FIGS. 7 through 16 show alternative embodiments of the airflow assembly 100 having differently shaped acoustic members 128 and rib supports 112. Unless otherwise described below, the embodiments of the airflow assembly shown in FIGS. 7-16 are identical to the airflow assembly 100. Additionally, the embodiments described below include acoustic members that improve the characteristics of the noise that is generated by the various airflow assemblies in a manner that is similar to the way in which the variable axial extent of the downstream edge 32 of the barrel 14 improves the characteristics of the noise that is generated by the airflow assembly 10.

As shown in FIG. 7, a plurality of acoustic members 228 have a generally triangular shape. A gap space 284a separates a rib support 212a from the acoustic member 228a, a gap space 284b separates the acoustic member 228a from the acoustic member 228b, and a gap space 284c separates the acoustic member 228b from a rib support 212b.

The acoustic members 228 extend from a shroud 208 in a downstream direction 246 for a distance 292. The distance 292 is measured from an edge 252 of the shroud 208 and extends to a terminal tip 296 of the acoustic members 228. The rib supports 212 also extend from the edge 252 for the distance 292. The terminal tips 296 and the edges 252 of the rib supports 212 are positioned in a plane 264.

The acoustic members 228 operate in the same manner as the acoustic members 128 to improve the noise characteristics of the airflow apparatus with which they are associated.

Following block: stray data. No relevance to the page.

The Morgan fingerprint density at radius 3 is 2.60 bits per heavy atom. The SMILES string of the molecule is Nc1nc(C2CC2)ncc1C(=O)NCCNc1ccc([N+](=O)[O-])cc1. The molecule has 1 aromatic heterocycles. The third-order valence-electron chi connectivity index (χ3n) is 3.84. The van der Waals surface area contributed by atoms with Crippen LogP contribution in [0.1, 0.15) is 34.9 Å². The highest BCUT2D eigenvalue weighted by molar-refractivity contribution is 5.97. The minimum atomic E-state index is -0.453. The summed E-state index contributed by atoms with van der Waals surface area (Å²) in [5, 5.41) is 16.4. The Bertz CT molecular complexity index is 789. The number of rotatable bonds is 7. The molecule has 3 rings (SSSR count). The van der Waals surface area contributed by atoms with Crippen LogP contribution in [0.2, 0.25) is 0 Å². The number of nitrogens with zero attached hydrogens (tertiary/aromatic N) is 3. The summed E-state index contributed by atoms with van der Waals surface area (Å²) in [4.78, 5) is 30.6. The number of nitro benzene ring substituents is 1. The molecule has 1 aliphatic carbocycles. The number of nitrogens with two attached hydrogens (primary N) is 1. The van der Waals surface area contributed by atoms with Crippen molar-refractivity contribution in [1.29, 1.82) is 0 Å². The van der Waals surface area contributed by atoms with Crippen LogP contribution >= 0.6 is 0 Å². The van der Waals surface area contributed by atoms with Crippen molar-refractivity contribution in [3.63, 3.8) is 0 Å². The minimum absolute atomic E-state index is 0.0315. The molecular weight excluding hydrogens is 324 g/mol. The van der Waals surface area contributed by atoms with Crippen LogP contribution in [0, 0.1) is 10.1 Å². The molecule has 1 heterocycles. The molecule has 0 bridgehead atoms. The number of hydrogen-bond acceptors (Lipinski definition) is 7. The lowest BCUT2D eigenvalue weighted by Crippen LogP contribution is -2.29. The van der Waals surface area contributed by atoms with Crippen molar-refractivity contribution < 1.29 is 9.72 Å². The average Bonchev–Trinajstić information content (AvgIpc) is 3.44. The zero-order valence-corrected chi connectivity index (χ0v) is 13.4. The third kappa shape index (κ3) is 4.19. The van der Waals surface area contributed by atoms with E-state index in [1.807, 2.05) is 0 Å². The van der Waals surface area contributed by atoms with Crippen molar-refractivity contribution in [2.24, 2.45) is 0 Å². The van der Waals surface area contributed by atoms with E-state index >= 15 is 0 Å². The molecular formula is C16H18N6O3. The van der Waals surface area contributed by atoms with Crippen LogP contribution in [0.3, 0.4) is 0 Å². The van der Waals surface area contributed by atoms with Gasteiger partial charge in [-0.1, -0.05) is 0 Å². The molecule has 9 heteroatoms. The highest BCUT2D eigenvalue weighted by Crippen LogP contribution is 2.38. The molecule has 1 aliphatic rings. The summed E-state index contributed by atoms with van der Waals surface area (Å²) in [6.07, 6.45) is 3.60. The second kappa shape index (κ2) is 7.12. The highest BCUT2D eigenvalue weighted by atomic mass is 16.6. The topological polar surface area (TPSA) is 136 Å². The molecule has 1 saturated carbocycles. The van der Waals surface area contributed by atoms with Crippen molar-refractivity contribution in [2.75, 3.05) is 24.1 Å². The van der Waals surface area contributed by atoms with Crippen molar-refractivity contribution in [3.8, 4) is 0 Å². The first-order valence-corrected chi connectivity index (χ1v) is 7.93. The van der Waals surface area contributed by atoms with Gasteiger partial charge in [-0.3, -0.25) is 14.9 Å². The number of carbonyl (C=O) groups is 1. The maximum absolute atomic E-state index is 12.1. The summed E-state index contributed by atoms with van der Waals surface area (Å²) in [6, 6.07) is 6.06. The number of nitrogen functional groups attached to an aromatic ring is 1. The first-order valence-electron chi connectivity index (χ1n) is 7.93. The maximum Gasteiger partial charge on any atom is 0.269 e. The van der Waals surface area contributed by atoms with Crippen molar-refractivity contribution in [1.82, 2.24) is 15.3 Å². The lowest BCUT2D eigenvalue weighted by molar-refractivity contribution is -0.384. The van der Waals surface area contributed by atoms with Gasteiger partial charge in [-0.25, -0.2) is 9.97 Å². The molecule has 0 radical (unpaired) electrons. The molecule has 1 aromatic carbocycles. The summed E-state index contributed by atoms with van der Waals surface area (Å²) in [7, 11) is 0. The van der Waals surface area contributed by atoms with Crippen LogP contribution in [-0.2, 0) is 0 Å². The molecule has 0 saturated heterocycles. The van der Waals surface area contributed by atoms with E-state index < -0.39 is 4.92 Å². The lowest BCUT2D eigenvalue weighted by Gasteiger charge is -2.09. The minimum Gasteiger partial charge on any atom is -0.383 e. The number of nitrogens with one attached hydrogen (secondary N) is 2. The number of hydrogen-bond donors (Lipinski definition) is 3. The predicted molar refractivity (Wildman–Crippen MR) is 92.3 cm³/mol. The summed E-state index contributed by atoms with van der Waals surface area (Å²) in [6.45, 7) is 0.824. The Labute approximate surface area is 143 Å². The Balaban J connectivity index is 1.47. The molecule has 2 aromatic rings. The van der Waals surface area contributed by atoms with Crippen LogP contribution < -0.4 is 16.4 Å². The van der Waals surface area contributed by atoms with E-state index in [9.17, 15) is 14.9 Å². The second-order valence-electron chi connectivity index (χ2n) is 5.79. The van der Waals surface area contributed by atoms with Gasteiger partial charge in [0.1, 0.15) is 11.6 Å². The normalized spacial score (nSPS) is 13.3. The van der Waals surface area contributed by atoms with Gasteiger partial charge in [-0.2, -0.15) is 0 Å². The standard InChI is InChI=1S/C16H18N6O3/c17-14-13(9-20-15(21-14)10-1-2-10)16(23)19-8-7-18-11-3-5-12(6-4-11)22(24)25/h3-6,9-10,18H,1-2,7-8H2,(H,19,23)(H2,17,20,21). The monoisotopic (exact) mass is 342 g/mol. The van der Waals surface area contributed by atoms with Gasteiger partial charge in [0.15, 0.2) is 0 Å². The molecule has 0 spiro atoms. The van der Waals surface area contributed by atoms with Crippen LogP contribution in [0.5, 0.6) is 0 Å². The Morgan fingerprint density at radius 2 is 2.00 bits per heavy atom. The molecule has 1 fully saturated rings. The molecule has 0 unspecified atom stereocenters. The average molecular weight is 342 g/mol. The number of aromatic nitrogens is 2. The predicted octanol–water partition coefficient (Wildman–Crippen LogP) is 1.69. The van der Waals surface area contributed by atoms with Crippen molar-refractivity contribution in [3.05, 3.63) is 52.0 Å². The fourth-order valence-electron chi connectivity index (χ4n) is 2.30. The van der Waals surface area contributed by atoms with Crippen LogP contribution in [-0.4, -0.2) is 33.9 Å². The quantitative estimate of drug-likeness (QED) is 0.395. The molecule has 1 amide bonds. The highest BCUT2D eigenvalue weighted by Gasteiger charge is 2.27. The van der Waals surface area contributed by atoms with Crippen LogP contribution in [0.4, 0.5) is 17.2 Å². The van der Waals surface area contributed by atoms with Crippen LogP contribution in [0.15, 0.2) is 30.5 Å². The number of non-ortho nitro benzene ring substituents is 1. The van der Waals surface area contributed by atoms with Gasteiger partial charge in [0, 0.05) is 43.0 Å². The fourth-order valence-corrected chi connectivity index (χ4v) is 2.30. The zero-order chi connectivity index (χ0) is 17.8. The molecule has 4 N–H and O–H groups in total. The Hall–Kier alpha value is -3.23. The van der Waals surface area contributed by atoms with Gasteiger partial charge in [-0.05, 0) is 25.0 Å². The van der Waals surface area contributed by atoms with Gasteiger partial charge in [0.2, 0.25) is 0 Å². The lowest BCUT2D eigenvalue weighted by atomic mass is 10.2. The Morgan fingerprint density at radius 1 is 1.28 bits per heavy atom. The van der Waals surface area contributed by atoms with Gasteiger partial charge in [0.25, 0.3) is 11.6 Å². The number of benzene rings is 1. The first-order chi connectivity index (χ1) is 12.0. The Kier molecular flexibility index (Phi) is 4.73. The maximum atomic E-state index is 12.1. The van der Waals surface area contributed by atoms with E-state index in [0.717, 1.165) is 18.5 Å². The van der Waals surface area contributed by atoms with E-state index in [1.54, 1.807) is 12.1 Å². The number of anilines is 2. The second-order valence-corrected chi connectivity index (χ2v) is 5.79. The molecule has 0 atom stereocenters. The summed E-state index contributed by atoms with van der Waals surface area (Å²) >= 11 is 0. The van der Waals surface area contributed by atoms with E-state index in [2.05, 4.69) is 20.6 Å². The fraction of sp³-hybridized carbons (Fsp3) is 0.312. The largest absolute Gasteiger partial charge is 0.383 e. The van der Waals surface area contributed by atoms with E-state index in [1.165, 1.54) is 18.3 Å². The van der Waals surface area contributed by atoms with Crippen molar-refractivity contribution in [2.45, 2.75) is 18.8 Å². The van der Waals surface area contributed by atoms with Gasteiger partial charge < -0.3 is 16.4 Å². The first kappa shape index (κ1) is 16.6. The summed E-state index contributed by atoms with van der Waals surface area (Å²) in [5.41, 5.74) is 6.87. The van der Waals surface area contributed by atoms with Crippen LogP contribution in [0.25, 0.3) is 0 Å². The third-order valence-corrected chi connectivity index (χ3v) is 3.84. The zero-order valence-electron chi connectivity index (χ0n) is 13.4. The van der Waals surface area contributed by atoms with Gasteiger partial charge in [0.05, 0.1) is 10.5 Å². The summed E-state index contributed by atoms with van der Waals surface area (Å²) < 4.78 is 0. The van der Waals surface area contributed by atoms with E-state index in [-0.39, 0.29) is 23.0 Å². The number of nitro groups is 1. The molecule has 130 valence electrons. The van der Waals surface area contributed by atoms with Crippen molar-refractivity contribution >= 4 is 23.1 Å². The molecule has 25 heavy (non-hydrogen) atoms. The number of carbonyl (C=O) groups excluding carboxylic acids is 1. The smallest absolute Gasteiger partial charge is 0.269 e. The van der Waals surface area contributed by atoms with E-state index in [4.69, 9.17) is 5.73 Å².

As shown in FIG. 8, acoustic members 328 have a generally triangular shape with the acoustic member 328b having a circumferential width 390b that is larger than circumferential widths 390a, 390c of the acoustic members 328a, 328c. The acoustic member 328a defines a triangular member, the acoustic member 328b defines a triangular member, and the acoustic member 328 defines a triangular member. The triangular member defined by the acoustic member 328b is larger than the triangular member defined by the acoustic member 328a and the triangular member defined by the acoustic member 328c.

A gap space 384a separates a rib support 312a from the acoustic member 328a, a gap space 384b separates the acoustic member 328a from the acoustic member 328b, a gap space 384c separates the acoustic member 328b from the acoustic member 328c, and a gap space 384d separates the acoustic member 328c from a rib support 312b.

The acoustic members 328a, 328c extend from the edge 352 of a shroud 308 in a downstream direction 346 for a distance 392a to a plane 364. The rib supports 312 also extend from the shroud 308 for the distance 392a. The acoustic member 328b extends from the shroud in the downstream direction 346 for a distance 392b, which is greater than the distance 392a.

A plane 395 intersects the acoustic members 328 to define terminal end portions 397 of the acoustic members, which extend in the downstream direction 346 from the plane 395. The plane 395 intersects the axis 140 (FIG. 4) and is perpendicular thereto. The terminal end portion 397b defines a triangular member that is larger than the triangular member defined by the terminal end portions 397a, 397c.